The book challenges you to think about how food businesses work, and how you make your choices about where to eat. Essentially the idea is to apply some economists principles where to find good food.
Consider when you're paying the bill, is it for the location or the view, or the cost to source the ingredients for the particular cuisine and by proxy explains why food in tourist heavy locations is usually not too great.
You have to take some advice with a pinch of salt, for example the axiom that if a restaurant has a surplus of attractive women you shouldn't expect good food, the point being that perhaps a place is more about being seen at rather than about the food.
However, this is a book for foodies and I get the impression that the holy grail is the undiscovered, inexpensive and wholly authentic exotic restaurant in a suburban strip mall, which is to say that part of the fun of eating out is discovery.
On the contrary to another review, I loved the in depth discussion about barbecue and why by it's nature isn't as commercialized as other American cuisines, and the passion for Mexican food makes me want to take a trip across the border.
I would have preferred a more conversational style, the presentation felt rather formal for the material.
Most food criticism tells you directly where is the best place to eat, but the problem is that either the selection of good places is either rather stagnant, or the information becomes out of date or is vastly expensive or elite.
So this book is different, book it is indirect in it's advice. I'm pretty sure that if you follow all the rules you are not guaranteed to find great food, but it has helped me to think different and explore beyond Yelp and media reviews.
This is a story about challenging conventional wisdom and almost pulling it off, the central figure, Billy Beane, was the embodiment of what baseball scouts loved as a player but after a mediocre career Billy clearly has a different perspective on his own failings than his coaches and peers did.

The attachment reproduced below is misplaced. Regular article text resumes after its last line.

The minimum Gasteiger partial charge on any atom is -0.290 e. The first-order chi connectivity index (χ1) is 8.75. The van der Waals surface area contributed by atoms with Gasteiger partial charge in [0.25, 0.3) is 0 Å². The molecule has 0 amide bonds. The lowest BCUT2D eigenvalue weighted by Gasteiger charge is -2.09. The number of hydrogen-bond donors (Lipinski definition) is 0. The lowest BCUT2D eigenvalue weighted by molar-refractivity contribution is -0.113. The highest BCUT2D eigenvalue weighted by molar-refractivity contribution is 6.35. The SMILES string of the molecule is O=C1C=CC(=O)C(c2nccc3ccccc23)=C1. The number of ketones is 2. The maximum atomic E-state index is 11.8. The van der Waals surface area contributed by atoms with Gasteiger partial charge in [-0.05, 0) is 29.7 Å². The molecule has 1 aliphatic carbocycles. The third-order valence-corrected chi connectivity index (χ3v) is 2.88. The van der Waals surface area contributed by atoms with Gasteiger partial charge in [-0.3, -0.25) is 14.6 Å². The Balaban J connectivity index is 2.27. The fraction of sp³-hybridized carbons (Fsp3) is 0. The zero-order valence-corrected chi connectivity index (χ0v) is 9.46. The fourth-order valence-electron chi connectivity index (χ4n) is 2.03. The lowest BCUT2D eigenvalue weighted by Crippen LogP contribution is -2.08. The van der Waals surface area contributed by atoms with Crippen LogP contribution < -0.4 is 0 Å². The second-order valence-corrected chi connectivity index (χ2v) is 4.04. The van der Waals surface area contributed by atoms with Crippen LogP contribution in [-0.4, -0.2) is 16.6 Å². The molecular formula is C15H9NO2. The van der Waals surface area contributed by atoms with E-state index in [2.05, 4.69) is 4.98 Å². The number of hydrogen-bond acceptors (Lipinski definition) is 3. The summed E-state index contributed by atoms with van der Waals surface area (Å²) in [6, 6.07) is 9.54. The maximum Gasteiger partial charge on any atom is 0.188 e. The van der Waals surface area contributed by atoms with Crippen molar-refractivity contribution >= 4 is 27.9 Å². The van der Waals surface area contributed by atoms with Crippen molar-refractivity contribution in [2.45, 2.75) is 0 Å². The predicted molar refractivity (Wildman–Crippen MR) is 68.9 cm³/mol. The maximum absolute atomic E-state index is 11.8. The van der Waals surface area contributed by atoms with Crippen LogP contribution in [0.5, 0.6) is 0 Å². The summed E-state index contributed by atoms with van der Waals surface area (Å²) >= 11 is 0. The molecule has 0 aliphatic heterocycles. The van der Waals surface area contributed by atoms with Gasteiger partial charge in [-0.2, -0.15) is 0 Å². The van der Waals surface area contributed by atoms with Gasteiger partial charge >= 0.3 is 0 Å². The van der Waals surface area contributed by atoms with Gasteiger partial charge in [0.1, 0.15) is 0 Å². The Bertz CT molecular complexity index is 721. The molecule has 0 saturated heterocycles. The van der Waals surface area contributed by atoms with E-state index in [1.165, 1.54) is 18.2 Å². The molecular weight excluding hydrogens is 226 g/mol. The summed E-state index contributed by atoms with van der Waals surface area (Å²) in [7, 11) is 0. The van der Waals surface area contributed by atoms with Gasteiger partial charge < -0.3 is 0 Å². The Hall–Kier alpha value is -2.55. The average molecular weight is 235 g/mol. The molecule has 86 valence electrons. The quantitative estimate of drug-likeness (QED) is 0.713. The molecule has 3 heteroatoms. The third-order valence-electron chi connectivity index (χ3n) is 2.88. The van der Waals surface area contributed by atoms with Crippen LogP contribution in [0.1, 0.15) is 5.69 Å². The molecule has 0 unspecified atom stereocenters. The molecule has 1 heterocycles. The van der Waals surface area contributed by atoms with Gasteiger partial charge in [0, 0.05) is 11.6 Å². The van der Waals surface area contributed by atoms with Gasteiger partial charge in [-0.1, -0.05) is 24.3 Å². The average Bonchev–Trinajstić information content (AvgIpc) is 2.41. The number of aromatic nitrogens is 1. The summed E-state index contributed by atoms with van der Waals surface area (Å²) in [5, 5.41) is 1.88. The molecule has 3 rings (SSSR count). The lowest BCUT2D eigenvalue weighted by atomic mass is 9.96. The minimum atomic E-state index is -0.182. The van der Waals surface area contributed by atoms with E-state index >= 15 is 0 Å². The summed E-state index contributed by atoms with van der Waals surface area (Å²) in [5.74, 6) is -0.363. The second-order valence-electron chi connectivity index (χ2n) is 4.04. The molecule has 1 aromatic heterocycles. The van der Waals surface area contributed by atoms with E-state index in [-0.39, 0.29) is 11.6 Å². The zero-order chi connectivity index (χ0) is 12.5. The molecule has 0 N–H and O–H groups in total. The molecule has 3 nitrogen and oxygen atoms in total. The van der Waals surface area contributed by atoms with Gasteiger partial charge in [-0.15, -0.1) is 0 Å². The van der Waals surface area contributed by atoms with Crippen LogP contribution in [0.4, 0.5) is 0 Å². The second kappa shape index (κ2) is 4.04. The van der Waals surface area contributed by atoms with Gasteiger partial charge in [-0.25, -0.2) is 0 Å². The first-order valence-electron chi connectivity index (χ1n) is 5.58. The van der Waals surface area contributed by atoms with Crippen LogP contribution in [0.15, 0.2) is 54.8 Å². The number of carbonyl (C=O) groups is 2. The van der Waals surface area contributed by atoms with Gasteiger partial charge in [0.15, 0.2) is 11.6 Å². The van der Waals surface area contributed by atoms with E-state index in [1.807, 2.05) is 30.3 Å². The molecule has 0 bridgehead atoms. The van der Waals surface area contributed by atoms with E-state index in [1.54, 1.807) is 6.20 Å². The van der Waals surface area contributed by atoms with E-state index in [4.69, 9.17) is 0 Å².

In the meantime, baseball fans both dis-satisfied with conventional statistics and desiring a
deeper knowledge of the game are creating maths and tools to create a "truly objective
understanding of baseball", whilst professional baseball continues with it's traditional methods as wage bills rocket and the gap between rich and poor clubs increases.
Moneyball ties these two stories together into the career of Billy Beane as general manager of the Oakland A's and is kind of a novel, biography and history book rolled into one with a dash of psychology. The clash of culture and cognitive biases against the objective tools employed by Beane and his aides is told in such a manner that you want the cold hearted logicians to win!
The narration is excellent, and although some of the players stories are more interesting than others when the story centers back on Beane the book is very good.
I really enjoyed the narration from James Jenner, often some of these audio books are monotone in delivery but he really conveyed the character of the people discussed in the book.
The historical perspective and story telling is the strongest part of Burrough's writings and although I'm not particularly conservative myself I found political and character analysis the weakest part of the book. Not to undermine that I appreciate the great effort of the writing, however I think at least for the audio format the story became too long and felt a little rambling.
Kevin Smith is a funny guy and loves to talk so it's no surprise that he narrates this book and he does it well.
If you're a fan looking for anything new I doubt you'll find it here as if you've listened or watched his Q&A shows and podcasts this book is pretty much the same thing, which is not a surprise but I might of hoped for more new material.
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